Lego models in various stages of assembly covered every flat surface in the house.
Lego Minifigures were valuable and could be sold with sets or separately for a premium.
Over time, Ryan became more savvy about acquiring product and the selling process. He learned how to find and negotiate for the most popular sets. He discovered how to word his ads and take professional-quality photos to generate the most interest. Finally, he continually sought ways to streamline the various steps leading to auction, maximizing his profit margins.
Ryan purchased shelving where he placed Lego sets on auction. As soon as an auction ended and he’d received payment, he sealed the box and shipped it to the winner.
Ryan set up spreadsheets to track every expense and sale. He learned basic accounting and handled his own banking and bookkeeping with precision.
Looking back, the only downside of the business was that our house resembled a garage sale all summer. Lego models in various stages of production covered every flat surface.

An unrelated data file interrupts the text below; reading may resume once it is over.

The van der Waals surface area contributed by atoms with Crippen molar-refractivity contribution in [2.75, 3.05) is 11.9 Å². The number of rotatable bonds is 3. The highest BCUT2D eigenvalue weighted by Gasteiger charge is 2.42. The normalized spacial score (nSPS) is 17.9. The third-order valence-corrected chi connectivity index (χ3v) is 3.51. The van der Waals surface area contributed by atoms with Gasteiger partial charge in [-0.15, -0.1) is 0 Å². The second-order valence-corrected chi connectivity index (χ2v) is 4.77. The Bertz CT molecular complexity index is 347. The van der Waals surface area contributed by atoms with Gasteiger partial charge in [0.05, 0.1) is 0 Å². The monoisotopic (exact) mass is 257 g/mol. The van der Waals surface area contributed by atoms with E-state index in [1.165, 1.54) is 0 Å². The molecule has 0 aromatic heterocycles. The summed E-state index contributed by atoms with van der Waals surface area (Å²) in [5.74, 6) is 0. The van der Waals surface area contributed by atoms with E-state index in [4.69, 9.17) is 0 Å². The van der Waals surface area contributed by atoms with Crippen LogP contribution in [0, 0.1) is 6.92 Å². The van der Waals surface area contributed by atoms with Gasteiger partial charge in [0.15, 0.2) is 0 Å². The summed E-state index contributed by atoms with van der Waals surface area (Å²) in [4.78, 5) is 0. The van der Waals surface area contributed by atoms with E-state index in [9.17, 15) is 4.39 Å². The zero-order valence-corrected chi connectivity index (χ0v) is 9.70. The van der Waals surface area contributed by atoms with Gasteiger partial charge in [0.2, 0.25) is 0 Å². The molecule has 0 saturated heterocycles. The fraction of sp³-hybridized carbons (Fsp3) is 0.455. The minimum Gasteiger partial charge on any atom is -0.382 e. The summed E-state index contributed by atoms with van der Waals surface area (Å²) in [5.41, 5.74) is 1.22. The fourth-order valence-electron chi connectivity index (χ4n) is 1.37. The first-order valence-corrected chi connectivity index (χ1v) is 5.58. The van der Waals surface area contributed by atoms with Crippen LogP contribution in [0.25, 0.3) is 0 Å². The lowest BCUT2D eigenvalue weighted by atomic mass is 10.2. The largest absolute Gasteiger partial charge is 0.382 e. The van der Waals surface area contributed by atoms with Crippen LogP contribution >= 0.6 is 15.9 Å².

Cardboard boxes and shipping supplies occupied every shelf and corner. No doubt we will be finding pieces of styrofoam peanuts for years. Nonetheless, the mess was a small price to pay for a lucrative and fun little business.
The Lego business turned our home into Ryan’s personal warehouse.
Spread around the dining room were filled boxes awaiting shipping labels.
Do Jim and I think Ryan has a future with his Lego business? Yes and no. Ryan is delighted to have the cash, having made considerably more than if he’d worked in the typical summer position at a fast-food restaurant or grocery store. And as Ryan is quick to add, “Playing with Legos is way more fun than flipping burgers.”
In nearly every room, packages were scattered amid the furniture.